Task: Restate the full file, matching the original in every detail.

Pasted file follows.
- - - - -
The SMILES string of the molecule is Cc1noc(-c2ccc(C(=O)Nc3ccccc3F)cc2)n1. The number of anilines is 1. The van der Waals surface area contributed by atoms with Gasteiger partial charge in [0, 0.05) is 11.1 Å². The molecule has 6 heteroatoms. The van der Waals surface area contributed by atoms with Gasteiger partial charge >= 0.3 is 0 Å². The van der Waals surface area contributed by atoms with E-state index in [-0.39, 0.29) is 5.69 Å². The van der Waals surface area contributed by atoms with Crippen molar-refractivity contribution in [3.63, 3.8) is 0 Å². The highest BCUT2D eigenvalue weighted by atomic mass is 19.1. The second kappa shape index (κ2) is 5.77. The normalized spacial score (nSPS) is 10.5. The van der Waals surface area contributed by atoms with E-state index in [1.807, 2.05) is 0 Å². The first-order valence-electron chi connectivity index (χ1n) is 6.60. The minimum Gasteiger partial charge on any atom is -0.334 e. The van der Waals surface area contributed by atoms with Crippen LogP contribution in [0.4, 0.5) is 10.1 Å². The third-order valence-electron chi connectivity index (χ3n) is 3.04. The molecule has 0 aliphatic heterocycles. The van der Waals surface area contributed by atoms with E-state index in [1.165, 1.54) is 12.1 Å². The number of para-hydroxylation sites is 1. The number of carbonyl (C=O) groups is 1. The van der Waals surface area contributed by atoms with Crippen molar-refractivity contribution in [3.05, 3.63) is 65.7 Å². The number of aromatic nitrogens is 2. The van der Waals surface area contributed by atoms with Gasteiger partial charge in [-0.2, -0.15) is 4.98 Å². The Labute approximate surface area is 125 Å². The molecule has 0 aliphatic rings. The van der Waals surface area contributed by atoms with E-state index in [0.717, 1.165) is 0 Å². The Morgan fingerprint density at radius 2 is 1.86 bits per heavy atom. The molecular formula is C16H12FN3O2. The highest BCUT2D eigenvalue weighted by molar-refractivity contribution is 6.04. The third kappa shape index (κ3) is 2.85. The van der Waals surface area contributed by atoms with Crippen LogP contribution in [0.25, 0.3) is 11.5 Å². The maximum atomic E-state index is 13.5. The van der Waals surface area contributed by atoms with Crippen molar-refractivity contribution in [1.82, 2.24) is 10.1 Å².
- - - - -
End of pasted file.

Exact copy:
The SMILES string of the molecule is Cc1noc(-c2ccc(C(=O)Nc3ccccc3F)cc2)n1. The number of anilines is 1. The van der Waals surface area contributed by atoms with Gasteiger partial charge in [0, 0.05) is 11.1 Å². The molecule has 6 heteroatoms. The van der Waals surface area contributed by atoms with Gasteiger partial charge >= 0.3 is 0 Å². The van der Waals surface area contributed by atoms with E-state index in [-0.39, 0.29) is 5.69 Å². The van der Waals surface area contributed by atoms with Crippen molar-refractivity contribution in [3.63, 3.8) is 0 Å². The highest BCUT2D eigenvalue weighted by atomic mass is 19.1. The second kappa shape index (κ2) is 5.77. The normalized spacial score (nSPS) is 10.5. The van der Waals surface area contributed by atoms with E-state index in [1.807, 2.05) is 0 Å². The first-order valence-electron chi connectivity index (χ1n) is 6.60. The minimum Gasteiger partial charge on any atom is -0.334 e. The van der Waals surface area contributed by atoms with Crippen LogP contribution in [0.4, 0.5) is 10.1 Å². The third-order valence-electron chi connectivity index (χ3n) is 3.04. The molecule has 0 aliphatic heterocycles. The van der Waals surface area contributed by atoms with E-state index in [1.165, 1.54) is 12.1 Å². The number of para-hydroxylation sites is 1. The number of carbonyl (C=O) groups is 1. The van der Waals surface area contributed by atoms with Crippen molar-refractivity contribution in [3.05, 3.63) is 65.7 Å². The number of aromatic nitrogens is 2. The van der Waals surface area contributed by atoms with Gasteiger partial charge in [-0.2, -0.15) is 4.98 Å². The Labute approximate surface area is 125 Å². The molecule has 0 aliphatic rings. The van der Waals surface area contributed by atoms with E-state index in [0.717, 1.165) is 0 Å². The Morgan fingerprint density at radius 2 is 1.86 bits per heavy atom. The molecular formula is C16H12FN3O2. The highest BCUT2D eigenvalue weighted by molar-refractivity contribution is 6.04. The third kappa shape index (κ3) is 2.85. The van der Waals surface area contributed by atoms with Crippen LogP contribution in [0.25, 0.3) is 11.5 Å². The maximum atomic E-state index is 13.5. The van der Waals surface area contributed by atoms with Crippen molar-refractivity contribution in [1.82, 2.24) is 10.1 Å².